foreign languagesShow most recent or highest rated first.
Okies dokies, when I was SUUUUPERR little, I would run out in the backyard and scream "Chinese"; which for me was "CHONG CHING!" OR something like that; and I assumed everyone in China could hear me and would shout back something in "American".
I was so cool. =]
I used to be 100% positive that everyone in the world thought in English. I did, so why wouldn't everyone else, right?
So, I'm at the store with my dad one day, and we stop next to a Hispanic lady who's talking to the guy with her in Spanish. I said "You think in English, so just talk in English, duh." (I was 5 or 6 at the time)
Well, the lady did understand English, and it took my dad some serious explaining to escape that situation!! :)
When I was little, my mother convinced me that putting 'el' in front of a word made it Spanish. (El I el was el easiy el fooled!)
I thought that the word 'chicanery' was a racist slur against Mexicans until I heard it pronounced. Then I looked it up and realized it was a French word.
Until about 2nd grade, I thought they spoke Spanish in China.
When I was little my father wanted to teach me Cantonese, I refused to learn because I thought "Oh no, nobody is going to understand me. How will I communicate?"
Sometimes i would hear my mom speak German while talking on the phone with someone, since she is of German ancestry. The only languages I knew were English and Spanish(my dad is Mexican), so I thought she was just speaking in a made-up "secret code language", because she was talking about something secret that she didn't want me to know about.
I used to believe that the phrase "Mamma Mia" referred to a girl named Mia.
I used to belive when my parents talked a foreign language over our heads, it was actually just a "coded" version of my own language. I thought I just had to do something with my ears to understand it.
I beleived as a child that French people thought in English and then had to translate it to French before they spoke
My mother is Dutch and when I was little she would occasionally teach me words. For some reason, I was convinced she had told me that "perpendicular" was Dutch for dinosaur. I even had my own little song for it.
I used to belive that english was the "default" language and that all other languages were made up for fun. I used to think people with British accents were speaking a new funny language!
When I was 4 or 5 I read or was told that Adam gave all the animals their names (elephant, monkey, etc.), way back when in the garden of Eden. Then when I realized that other people speak different languages and don't use the same words we do in English, I wondered where they got their animal names from-- since they didn't speak English, they wouldn't use the "official" names that Adam had invented!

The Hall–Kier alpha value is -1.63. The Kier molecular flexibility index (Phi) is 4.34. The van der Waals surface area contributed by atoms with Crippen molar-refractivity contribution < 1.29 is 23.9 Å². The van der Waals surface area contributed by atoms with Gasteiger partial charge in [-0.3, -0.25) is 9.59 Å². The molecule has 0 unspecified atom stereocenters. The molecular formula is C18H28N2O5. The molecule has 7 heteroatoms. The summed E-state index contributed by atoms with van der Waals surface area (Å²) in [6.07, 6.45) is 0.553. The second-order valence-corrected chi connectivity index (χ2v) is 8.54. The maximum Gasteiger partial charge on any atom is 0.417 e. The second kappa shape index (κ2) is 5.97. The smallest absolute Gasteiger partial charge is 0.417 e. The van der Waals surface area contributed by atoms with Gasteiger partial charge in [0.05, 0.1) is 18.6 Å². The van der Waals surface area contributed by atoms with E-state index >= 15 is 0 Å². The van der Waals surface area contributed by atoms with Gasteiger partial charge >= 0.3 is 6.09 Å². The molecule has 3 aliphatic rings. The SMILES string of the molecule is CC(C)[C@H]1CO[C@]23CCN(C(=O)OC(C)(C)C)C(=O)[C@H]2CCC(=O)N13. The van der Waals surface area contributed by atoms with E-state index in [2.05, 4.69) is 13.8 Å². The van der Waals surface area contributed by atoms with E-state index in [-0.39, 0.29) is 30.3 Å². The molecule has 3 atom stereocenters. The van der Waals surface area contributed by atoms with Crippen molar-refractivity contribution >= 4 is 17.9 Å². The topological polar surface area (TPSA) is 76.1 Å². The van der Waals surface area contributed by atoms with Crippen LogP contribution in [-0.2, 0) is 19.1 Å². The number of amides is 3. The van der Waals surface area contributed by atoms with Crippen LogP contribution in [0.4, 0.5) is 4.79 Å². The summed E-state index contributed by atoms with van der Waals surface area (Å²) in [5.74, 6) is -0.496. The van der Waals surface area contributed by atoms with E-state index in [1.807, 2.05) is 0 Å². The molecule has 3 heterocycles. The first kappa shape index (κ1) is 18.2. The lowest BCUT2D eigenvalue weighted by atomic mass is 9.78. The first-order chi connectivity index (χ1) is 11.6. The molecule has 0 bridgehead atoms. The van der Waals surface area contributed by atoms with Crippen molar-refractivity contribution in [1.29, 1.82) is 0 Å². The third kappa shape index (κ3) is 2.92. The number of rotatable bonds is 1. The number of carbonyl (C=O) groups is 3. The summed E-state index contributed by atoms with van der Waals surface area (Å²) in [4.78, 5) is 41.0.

i used to think that all foreign people were actually english people, but that their government had come up with a secret code for everyone to speak so that we couldnt understand them
As a child, I was always confused seeing anywhere "SOS" (Save Our Souls) sign, because in my language "sos" means "sauce" - I remember I often asked my mom, why the hell the sauces are so popular on the ships since they mention so often about it!
When I lived in Brasil I thought that everyone in the world spoke Portuguese and that all the TV shows were Brasilian... When i moved to the U.S. at 5 y.o., little did i know that 'Pica Pau' was really 'Woody The WoodPecker'... I was devastated to find out that he was a fraud...
My sister and her friend used to believe that there was no such thing as the language 'English', they thought they spoke 'American' and 'English' was some kind of gibberish.
When I came to the States, I was learning English in ESL English as a Second language) Program, and all the other students in the class were from different countries too. I couldn't hear the difference in pronounciation and spelling of the words 'shit' and 'sheet', 'ship' and 'sheep', and the worst of all 'skank' and 'skunk'!!! So I was using this words very wrongly among other students. Since they didn't know better, I kept on missusing the words until I asked my teacher a "shit" of paper in order to write the story of how I ran over a skank w/my car!
When I went on my first trip to America aged 6 (I'm from England), on the plane ride there, I flashbacked to a previous trip to France, remembering how everyone spoke a different language and I couldn't watch the TV as I couldn't understand it. I paniced, I asked my mother 'What language do they speak in America? What if we don't understand it?' to which I was informed they speak English, like us, and that many of the cartoons I enjoyed such as Rugrats were in fact American. I always wondered why they had funny accents.
I used to believe that if you lived in America you spoke "American", and if you lived in England you spoke "English", so everytime someone said we spoke english I always said "No, we speak American!!"